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2022 ◽  
Vol 111 ◽  
pp. 103628
Stine Solberg ◽  
Geir Nyborg ◽  
Liv Heidi Mjelve ◽  
Anne Edwards ◽  
Anne Arnesen

2022 ◽  
pp. 003335492110655
Chloe A. Teasdale ◽  
Luisa N. Borrell ◽  
Yanhan Shen ◽  
Spencer Kimball ◽  
Michael L. Rinke ◽  

Objectives: Testing remains critical for identifying pediatric cases of COVID-19 and as a public health intervention to contain infections. We surveyed US parents to measure the proportion of children tested for COVID-19 since the start of the pandemic, preferred testing venues for children, and acceptability of school-based COVID-19 testing. Methods: We conducted an online survey of 2074 US parents of children aged ≤12 years in March 2021. We applied survey weights to generate national estimates, and we used Rao–Scott adjusted Pearson χ2 tests to compare incidence by selected sociodemographic characteristics. We used Poisson regression models with robust SEs to estimate adjusted risk ratios (aRRs) of pediatric testing. Results: Among US parents, 35.9% reported their youngest child had ever been tested for COVID-19. Parents who were female versus male (aRR = 0.69; 95% CI, 0.60-0.79), Asian versus non-Hispanic White (aRR = 0.58; 95% CI, 0.39-0.87), and from the Midwest versus the Northeast (aRR = 0.76; 95% CI, 0.63-0.91) were less likely to report testing of a child. Children who had health insurance versus no health insurance (aRR = 1.38; 95% CI, 1.05-1.81), were attending in-person school/daycare versus not attending (aRR = 1.67; 95% CI, 1.43-1.95), and were from households with annual household income ≥$100 000 versus income <$50 000-$99 999 (aRR = 1.19; 95% CI, 1.02-1.40) were more likely to have tested for COVID-19. Half of parents (52.7%) reported the pediatrician’s office as the most preferred testing venue, and 50.6% said they would allow their youngest child to be tested for COVID-19 at school/daycare if required. Conclusions: Greater efforts are needed to ensure access to COVID-19 testing for US children, including those without health insurance.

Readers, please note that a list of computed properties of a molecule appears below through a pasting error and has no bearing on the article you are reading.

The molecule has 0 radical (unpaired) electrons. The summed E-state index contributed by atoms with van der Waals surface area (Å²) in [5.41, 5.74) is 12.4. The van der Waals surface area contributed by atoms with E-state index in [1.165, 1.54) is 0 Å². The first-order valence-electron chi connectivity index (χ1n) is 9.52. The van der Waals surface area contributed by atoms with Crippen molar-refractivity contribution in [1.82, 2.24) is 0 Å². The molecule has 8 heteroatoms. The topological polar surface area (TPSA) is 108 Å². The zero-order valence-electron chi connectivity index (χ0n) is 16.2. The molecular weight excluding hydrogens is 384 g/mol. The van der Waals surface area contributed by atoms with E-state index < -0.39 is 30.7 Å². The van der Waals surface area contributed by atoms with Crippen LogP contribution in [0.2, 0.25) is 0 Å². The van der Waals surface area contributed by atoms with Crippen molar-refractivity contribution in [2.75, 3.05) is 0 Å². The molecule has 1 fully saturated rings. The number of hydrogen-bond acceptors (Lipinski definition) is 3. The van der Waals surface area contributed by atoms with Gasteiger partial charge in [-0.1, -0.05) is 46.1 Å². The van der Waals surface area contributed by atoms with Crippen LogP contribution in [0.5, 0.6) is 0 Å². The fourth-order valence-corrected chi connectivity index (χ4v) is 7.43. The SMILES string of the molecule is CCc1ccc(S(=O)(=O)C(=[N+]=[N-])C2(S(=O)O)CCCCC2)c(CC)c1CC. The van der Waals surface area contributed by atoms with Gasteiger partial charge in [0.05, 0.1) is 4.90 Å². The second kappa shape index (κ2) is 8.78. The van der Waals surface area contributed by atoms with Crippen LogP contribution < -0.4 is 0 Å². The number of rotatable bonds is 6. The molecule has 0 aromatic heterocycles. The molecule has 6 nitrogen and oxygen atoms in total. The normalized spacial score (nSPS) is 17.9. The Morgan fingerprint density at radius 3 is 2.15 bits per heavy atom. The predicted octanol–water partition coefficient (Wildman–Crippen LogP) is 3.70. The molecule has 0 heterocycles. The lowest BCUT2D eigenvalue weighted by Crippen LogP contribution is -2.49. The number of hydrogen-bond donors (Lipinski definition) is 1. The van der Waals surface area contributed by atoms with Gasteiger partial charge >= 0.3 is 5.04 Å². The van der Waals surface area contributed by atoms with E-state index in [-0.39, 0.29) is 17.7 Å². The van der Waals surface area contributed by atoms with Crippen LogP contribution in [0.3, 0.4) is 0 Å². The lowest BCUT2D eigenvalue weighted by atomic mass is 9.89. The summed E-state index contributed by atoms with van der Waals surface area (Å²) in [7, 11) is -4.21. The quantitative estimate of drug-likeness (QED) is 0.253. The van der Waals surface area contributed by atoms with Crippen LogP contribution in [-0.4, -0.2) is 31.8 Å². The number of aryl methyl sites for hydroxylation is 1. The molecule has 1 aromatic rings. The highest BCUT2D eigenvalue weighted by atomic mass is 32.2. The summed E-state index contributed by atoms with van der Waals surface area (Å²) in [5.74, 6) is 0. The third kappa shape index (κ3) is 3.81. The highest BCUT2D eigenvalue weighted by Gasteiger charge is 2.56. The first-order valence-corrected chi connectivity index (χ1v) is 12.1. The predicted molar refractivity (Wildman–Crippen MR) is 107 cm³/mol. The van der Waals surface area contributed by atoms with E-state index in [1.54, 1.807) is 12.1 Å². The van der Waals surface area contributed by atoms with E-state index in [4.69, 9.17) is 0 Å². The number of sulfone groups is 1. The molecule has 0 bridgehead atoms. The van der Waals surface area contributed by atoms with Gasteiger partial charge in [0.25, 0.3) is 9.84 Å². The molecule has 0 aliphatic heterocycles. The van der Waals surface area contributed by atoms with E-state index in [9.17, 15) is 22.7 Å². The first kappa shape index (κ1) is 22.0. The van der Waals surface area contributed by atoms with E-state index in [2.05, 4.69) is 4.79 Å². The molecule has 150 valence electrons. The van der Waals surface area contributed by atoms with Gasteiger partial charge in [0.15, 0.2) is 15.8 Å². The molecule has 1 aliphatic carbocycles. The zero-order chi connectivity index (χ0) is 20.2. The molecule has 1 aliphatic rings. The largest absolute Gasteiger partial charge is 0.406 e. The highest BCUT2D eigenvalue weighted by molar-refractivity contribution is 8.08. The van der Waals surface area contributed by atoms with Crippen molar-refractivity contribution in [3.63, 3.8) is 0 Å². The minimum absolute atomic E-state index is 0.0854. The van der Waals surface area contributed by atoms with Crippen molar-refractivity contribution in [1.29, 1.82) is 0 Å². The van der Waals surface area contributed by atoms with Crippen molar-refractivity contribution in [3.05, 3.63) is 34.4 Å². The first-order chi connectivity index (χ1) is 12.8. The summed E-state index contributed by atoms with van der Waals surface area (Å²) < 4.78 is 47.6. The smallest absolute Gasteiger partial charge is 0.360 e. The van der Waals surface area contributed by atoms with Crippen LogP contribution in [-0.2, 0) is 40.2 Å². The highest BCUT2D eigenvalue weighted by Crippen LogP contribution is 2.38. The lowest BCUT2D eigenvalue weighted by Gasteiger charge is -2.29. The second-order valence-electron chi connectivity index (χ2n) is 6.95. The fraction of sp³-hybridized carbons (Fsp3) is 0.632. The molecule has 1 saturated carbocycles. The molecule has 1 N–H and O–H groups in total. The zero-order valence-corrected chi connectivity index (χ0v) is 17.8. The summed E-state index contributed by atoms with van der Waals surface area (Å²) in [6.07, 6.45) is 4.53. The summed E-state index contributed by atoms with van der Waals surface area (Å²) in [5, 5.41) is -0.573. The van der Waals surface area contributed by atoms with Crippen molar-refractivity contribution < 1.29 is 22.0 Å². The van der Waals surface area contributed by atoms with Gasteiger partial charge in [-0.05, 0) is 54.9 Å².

PLoS ONE ◽  
2022 ◽  
Vol 17 (1) ◽  
pp. e0259560
May C. I. van Schalkwyk ◽  
Mark Petticrew ◽  
Nason Maani ◽  
Ben Hawkins ◽  
Chris Bonell ◽